TIME & TEMPERATURE: Here’s the secret sword thrust of roasting. Start your turkey at 450° F. That’s right, low and slow works for BBQ meats that are full of collagen and you want to fall apart. Starting hot and fast . . . well . . . it’s better, that’s all. Actually this is how I understand what is happening. Collagen, the ‘moisture’ in the bird, is water soluble. In a slow oven, low temperature, the water temperature in the meat rises slowly and begins to drain from the meat carrying the collagen away with it, essentially drying out the meat. The longer the meat temperature stays at or near the boiling point of water the dryer the meat will become. Starting in a hot oven will push the meat temperature passed this mark more quickly leaving less time for the collagen to dissolve into the water.
Here’s the trick behind the technique. Start your turkey, upside down in a rack, in a 450° F oven. Leave it there until the bird ‘starts talking to you.’ That is, until you can here the turkey snap, crackle and pop. About one half hour. Then turn the oven down to 325° F. About 2 hours in to the roasting process check the thigh meat with a meat thermometer. Your goal is 175 -180° F for the leg and thigh and 170° F for the breast. My 13 lb. bird took about 3 hours to cook completely through and MAN was it good.
After the turkey reaches the desired internal remove it from the oven and let stand about 20 minutes before carving. Suzanne and I had great success with this bird. Both the white meat and dark meat were moist and flavorful.
I hope that your bird turns out as great as mine did. Stay tuned this week for Pan Gravy and Side Dish recipes.
Eat Well and Smile Often!!
p.s. I get two turkeys this year ;-)
This Saturday I stuck my head out the back door into what has become a unchecked cacophony of free growth. Imagine that, Free Growth in my back yard. It is like the hippies are back . . . and they are growing things . . . I am not sure if I should call my Democrat or Republican representative. I mean there must be a law against free growth!! We just can not have things growing willy-nilly anywhere they decide to put down roots. Why, that is just un-natural!!
What? You say it is natural? Well I do not like it! I do not like it because . . . well . . . it is just messy, that is why! All the mess and silliness aside, it was good to be back in my garden. It always makes me feel like I have control over something (Ha!). The best part of it all is that I got to see one of my favorite actors again, in a fantastic movie, all in preparation for this year’s planting season. (So I tell myself.)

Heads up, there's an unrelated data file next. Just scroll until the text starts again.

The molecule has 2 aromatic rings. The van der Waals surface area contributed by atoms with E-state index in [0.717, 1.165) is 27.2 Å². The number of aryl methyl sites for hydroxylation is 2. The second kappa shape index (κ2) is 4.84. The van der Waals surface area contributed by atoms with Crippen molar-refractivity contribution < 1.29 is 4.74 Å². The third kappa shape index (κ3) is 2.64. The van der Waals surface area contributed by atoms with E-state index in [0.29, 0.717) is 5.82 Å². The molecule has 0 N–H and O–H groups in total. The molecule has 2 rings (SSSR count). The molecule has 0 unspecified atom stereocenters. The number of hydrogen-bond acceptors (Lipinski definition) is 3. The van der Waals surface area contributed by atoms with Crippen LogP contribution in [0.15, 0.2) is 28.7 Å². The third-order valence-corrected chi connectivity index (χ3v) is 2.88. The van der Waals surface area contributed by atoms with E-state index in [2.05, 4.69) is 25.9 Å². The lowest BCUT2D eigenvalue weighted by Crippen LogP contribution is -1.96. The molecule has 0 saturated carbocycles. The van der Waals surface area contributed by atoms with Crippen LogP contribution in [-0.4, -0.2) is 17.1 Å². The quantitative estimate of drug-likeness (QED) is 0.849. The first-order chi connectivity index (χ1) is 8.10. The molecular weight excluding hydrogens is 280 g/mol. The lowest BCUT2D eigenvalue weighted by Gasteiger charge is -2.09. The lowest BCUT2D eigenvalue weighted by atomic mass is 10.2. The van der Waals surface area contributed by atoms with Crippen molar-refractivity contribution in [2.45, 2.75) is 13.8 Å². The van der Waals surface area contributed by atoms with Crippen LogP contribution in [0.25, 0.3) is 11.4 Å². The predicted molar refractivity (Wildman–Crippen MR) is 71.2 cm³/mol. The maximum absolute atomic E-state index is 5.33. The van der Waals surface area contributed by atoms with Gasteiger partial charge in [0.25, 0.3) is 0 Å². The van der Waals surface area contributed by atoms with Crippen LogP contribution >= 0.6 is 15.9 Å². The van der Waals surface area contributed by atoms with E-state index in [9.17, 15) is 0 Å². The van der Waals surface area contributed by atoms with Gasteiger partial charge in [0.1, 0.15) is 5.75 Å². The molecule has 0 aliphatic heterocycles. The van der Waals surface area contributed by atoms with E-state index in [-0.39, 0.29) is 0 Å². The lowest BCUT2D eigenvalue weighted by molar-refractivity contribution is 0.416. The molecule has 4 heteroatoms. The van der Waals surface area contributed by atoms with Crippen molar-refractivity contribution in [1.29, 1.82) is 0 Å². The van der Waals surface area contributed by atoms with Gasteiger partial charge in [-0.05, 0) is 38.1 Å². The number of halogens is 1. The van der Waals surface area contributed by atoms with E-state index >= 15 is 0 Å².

Now mark my words, I have it from a very reliable source that there will be Growth in the Spring. This clip is one of my all time favorite scenes with Peter Sellers in the film Being There. Heck I believe him every time I watch it. It is the one thing that gets me off of my duff each winter. This time especially, he has given me real inspiration with his refreshing and optimistic statements. So much inspiration that I attacked my back yard madness with brute force and began beating back the madness.
The back half of my yard has always been covered with grass. For the first few years of living here I diligently watered, fertilized, weeded and mowed my little portion suburbia. It was lush, it was green and it soon became the place where the dogs went first thing in the morning. After learning that lawn fertilizer might cause cancer in dog paws and watching my water bill skyrocket every summer I took a hands off approach to lawn maintenance. In the ensuing years the pretty little Kentucky Bluegrass blades gave way to the hearty survivor species . . . Crabgrass. In truth, after a good rain and a trim, it looked pretty back there. Nice enough to sit by an open fire, enjoy a bottle of Malbec with some pan-fried brussel sprouts garnished with proscuitto and figs and pan deglazed with balsamic vinegar and maple syrup.